Researchers achieve enzyme-catalyzed Diels-Alder reaction
A computational study carried out at Zelinsky Institute of Organic Chemistry of the Russian Academy of Sciences (Moscow) focused on the mechanistic pathway of the SpnF-catalyzed cycloaddition reaction leading to Spinosyn A – tetracyclic natural insecticide produced by the cells of the bacterium Saccharopolyspora spinosa. Computational modeling revealed energetically balanced reaction coordinate of the studied process and highlighted new possibilities for enzymatic catalysis of cycloaddition reactions. The study was published in PLOS ONE journal.
Until recently it was assumed that cycloaddition reactions (also widely known as the Diels-Alder reactions) do not occur in nature, since corresponding enzymes were never discovered. However, researchers now know that some microorganisms are capable of catalyzing challenging intramolecular [4+2] cycloaddition reaction. Living organisms have learned to apply this process: Enzyme SpnF was shown to catalyze intramolecular Diels-Alder reaction, leading to formation of natural insecticide Spinosyn A. This is a tetracyclic natural insecticide produced by the cells of the bacterium Saccharopolyspora spinosa. Indeed, [4+2] cycloaddition represents the main reaction core for assembling of polycyclic building block of Spinosyn A in this transformation (Figure 1).
When carried out in chemical laboratories, these kind of transformations are known to require harsh reaction conditions. For instance, high temperatures of around 80-120oC are required, which cannot be achieved in the living cells. Enzymatic catalysis has a unique feature – the ability to accelerate chemical reactions with the ability to carry out desired transformations at much lower temperatures. In such reactions, a catalyst is a substance that directs chemical processes of conversion of the substrate in a way that requires less activation energy for its implementation (Figure 2, left). As a result of catalysis, the reaction runs much faster than the corresponding non-catalytic process. Despite the active participation of catalysts in chemical reactions, the catalyst completely restores its structure and successfully performs acceleration again.
In the classical model of enzymatic catalysis, one stage of non-catalytic reaction with high activation energy is replaced by a multistage catalytic process with several low energy transition states and intermediate compounds (Figure 2, left). According to this well-known energy surface, it was not possible to explain catalytic cycloaddition reactions in the synthesis of Spinosyn A. Computational modeling has shown only a small decrease in activation energy, thus making a noticeable increase in reaction rate rather unlikely.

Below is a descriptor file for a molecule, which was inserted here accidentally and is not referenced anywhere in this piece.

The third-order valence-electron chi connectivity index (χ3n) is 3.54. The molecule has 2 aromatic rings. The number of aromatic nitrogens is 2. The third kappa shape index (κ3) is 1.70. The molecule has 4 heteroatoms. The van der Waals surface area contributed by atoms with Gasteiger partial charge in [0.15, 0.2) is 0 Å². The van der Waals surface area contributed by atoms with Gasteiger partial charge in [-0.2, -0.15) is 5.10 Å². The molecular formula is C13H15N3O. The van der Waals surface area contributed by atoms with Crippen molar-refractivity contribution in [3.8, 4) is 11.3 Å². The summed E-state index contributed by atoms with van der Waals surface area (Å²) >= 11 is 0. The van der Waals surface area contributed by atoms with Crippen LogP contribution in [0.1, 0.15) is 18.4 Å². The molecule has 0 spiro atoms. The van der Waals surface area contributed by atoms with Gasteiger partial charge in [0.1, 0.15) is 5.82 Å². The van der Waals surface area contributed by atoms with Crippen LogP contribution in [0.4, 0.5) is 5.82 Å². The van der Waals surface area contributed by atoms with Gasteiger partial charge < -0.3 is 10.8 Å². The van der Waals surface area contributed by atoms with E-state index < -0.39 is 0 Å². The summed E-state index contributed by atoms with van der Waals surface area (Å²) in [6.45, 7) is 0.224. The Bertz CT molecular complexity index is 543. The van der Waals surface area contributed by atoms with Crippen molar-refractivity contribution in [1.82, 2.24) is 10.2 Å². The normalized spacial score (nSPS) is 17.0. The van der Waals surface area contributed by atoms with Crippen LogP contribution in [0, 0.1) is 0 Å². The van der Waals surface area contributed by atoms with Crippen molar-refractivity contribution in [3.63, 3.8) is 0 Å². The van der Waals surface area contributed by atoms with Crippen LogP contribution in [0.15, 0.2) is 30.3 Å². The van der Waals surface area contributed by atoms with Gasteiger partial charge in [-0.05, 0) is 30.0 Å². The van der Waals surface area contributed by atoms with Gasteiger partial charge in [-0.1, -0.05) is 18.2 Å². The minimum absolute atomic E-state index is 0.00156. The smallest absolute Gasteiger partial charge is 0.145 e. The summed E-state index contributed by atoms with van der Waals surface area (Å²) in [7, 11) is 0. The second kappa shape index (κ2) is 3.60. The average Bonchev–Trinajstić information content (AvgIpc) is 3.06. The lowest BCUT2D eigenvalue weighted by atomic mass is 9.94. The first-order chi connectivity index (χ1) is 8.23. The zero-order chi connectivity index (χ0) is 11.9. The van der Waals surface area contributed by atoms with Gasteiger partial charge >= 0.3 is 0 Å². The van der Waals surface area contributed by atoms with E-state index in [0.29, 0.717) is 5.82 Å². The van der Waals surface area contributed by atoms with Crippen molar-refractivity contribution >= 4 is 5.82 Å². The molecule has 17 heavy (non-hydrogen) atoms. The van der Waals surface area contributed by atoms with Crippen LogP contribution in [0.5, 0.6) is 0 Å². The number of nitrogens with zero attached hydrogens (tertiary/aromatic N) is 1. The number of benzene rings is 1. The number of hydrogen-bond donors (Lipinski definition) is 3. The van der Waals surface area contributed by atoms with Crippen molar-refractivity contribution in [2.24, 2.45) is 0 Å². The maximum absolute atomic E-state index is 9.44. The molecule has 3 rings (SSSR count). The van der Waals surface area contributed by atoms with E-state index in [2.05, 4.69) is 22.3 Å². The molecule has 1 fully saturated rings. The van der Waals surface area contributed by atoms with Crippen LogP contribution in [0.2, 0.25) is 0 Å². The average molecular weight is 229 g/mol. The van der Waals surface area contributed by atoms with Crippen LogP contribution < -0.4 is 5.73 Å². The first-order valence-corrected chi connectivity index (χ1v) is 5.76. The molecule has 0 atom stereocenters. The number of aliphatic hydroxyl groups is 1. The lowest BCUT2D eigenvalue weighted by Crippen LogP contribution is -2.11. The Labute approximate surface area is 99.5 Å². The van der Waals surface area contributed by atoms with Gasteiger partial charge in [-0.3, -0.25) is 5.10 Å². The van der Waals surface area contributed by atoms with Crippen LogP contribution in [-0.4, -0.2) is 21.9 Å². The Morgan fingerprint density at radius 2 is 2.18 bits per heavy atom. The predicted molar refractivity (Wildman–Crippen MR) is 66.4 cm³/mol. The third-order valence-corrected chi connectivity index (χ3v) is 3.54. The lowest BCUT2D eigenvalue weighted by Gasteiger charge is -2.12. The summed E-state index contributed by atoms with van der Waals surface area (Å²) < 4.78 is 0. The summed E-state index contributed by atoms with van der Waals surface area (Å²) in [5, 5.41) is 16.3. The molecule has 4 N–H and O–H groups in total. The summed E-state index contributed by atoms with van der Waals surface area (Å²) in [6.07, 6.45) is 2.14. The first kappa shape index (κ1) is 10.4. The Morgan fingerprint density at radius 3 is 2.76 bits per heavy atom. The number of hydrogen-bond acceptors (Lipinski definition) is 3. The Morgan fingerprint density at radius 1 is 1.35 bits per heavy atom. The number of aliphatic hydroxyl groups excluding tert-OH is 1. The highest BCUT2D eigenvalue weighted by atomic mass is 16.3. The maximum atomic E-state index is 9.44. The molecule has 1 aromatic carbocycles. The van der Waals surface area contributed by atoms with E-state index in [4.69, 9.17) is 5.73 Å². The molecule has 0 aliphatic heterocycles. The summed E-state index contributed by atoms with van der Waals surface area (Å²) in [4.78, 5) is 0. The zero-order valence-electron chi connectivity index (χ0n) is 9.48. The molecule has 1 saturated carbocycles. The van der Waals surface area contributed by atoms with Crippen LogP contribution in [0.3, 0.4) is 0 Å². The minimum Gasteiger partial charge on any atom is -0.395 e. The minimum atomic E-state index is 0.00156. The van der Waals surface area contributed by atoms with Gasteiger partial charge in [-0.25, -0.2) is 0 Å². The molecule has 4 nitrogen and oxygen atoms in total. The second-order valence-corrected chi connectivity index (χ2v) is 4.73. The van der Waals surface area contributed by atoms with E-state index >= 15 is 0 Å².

A new mechanistic pathway of the enzymatic reaction of the formation of Spinosyn A has been revealed and theoretically evaluated in the study of Prof. V.P. Ananikov and colleagues in the Zelinsky Institute of Organic Chemistry. The authors proposed a new pathway of enzyme catalysis in order to explain a greater catalytic effect.
The model assumes that the flexible cyclic molecule of the substrate may be constrained under the influence of the enzyme environment, resulting in the convergence of diene and dienophile fragments of the molecule to a certain geometry that is closer to the transition state.
However, molecule's energy increases as a result of such compression. This increase in energy is compensated by the hydrogen bonding of the substrate with amino acid residues of the active center of the enzyme. Due to several steps of such compression/compensation, total energy of the system slightly changes, but the structure of the substrate substantially approaches the transition state. Only minor displacements of the atoms are needed in the reacting molecule in order to reach the point of transition state and turn it into the product of reaction. Thus, the overall process involves several intermediate compounds with only one transition state (Figure 2, right).
The energetically balanced reaction coordinate provides a possibility to synthesize the product by reaching a much lower activation barrier compared to a regular non-catalytic reaction pathway. It is important to note that such reaction pathway takes place only through a single transition state (Figure 2, right). These results advance our understanding of enzymatic catalysis and open new opportunities for design of new catalytic reactions.